Judging Intellect


There I was, all decked out in my red suede shoes and glossy pink lipstick, enjoying myself. Not at all expecting what was about to transpire.

I would have bet my last bag of pork skins that never in a million years would an elected official stand in front of me the way that lanky fellow was and say to me the things he was a sayin.

We were at one of those literary events. You know the sort. People put on their finery and invite their friends to come out to hear an author talk about the book they wrote.

Some come for the talk. Some come for the wine. Some come for the eats. Some come simply because there isn’t anything good on TV worth watching and well, why not?

This elected official, he came because, well, he’s an elected official.  Shortly after the author’s talk, this elected official told me he was surprised at how thoughtful the author was, how intelligent he turned out to be, this author.

Elected official or not, that’s an odd thing to say to a writer, don’t you think? That you are surprised at how intelligent writers can be?

So, you know me, I dared to ask him: Why would that surprise you? Because writers aren’t thinkers? Is that what you mean?

And I’ll be a possum’s girlfriend if that elected official didn’t say to me that he just doesn’t expect people from the South, you know, people who talk funny to be all that intelligent.

Stereotypes. You understand.

No matter that the person this elected official was speaking about had two college degrees, and had written and published numerous books.

No. The only thing this elected official concerned himself with was that the man talked “funny” by which he meant, he spoke in a different dialect. That was all the reason the elected official needed to classify this writer as “other” and “less than.”

If I had a firefly for every person who demeaned me because I grew up in that part of the country where people talk “funny” and still believe in Jesus and miracles, I could light up all of New York City.

The first time it happened, I was a student at Oregon State University. Now let me just say that I love OSU and am a proud Beaver Believer, even so, it is also true that I had a professor at OSU who told me outright in front of God and the entire class that if I didn’t learn to talk “right” I would never work in the state of Oregon.

By “right” he meant I had to lose my Southern way of speaking. This professor was so intent on teaching me how to speak “rightly” he would haul me up in front of the class and make me enunciate words over and over again. I don’t remember much else about my first year at OSU other than the tears I shed after class that Fall term.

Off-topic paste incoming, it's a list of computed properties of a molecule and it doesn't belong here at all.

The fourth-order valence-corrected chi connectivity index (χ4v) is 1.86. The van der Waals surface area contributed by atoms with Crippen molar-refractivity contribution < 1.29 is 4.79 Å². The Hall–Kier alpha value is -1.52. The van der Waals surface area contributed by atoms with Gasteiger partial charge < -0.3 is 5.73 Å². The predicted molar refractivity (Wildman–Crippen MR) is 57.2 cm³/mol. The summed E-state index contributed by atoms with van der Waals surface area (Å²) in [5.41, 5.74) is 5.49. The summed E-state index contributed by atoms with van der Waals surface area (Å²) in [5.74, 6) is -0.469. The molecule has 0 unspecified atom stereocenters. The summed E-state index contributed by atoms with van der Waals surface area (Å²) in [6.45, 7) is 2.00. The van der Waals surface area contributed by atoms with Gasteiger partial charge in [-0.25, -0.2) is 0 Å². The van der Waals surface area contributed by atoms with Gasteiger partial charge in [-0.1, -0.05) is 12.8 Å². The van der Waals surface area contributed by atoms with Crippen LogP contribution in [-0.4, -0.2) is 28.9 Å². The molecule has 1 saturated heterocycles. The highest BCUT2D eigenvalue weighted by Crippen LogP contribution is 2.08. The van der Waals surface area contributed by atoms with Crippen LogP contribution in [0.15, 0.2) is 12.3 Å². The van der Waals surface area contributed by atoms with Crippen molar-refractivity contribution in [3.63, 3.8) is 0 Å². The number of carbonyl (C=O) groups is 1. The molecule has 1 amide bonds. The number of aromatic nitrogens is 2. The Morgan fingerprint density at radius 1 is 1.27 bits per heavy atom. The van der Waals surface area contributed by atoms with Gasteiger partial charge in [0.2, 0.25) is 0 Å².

So when that elected official continued to carry on about how easy it is to think people who are from the South aren’t intelligent, I seriously thought about pulling a page from Anne of Green Gables and kicking him in the shin.

I wanted to ask him if he knew how stupid he sounded making such a statement, but I didn’t. Despite being raised up in the South, in a trailer, I have better manners than that elected official.

I smiled politely and didn’t say what was on my mind. Thankfully, I have a lot of Yankee friends who are equally appalled by the ignorance displayed by that elected official. One of them sent me the following after I told her the story of the elected official showing out:

  • 14 United States Presidents (including, Washington, Jefferson, Madison, Monroe, and Andrew Jackson) were all Southern.
  • Arguably one of the greatest military minds in our country was a born Southerner.
  • Some of this country’s greatest inventors are Southern.
  • Without a Southerner inventing peanut butter millions upon millions of hapless college students and husbands would have died of starvation.
  • Some of this country’s greatest authors have come from the South.
  • Some of this country’s greatest social justice advocates have come from the South.
  • The region of the country in which you are born has nothing to do with your intelligence.  Clearly.  There is a theory out there that people associate the Southern accent with African American populations and therein lies the association with a lack of intelligence.   If true, another example of racism. For the love of heaven!

I love that last part best: The region of the country in which you are born has nothing to do with your intelligence. Another great Southerner echoed that same sentiment when he noted: Better to remain silent and be thought a fool than to speak and to remove all doubt. — Abraham Lincoln.

Thus far, I’ve tried to take all this with a good dose of levity, but the truth of the matter is that the language we use matters. It matters a great deal. Employing language as a scythe to winnow away at entire populations simply because they speak differently is arrogant and narrow-minded.

It makes such a person come across as prejudiced, perhaps racist even. It just goes to show that anybody can talk like a redneck, no matter what part of the country they are from.

You ever feel like somebody singled you out for humiliation because of the way you talk?


– Karen Spears Zacharias is author of Mother of Rain.



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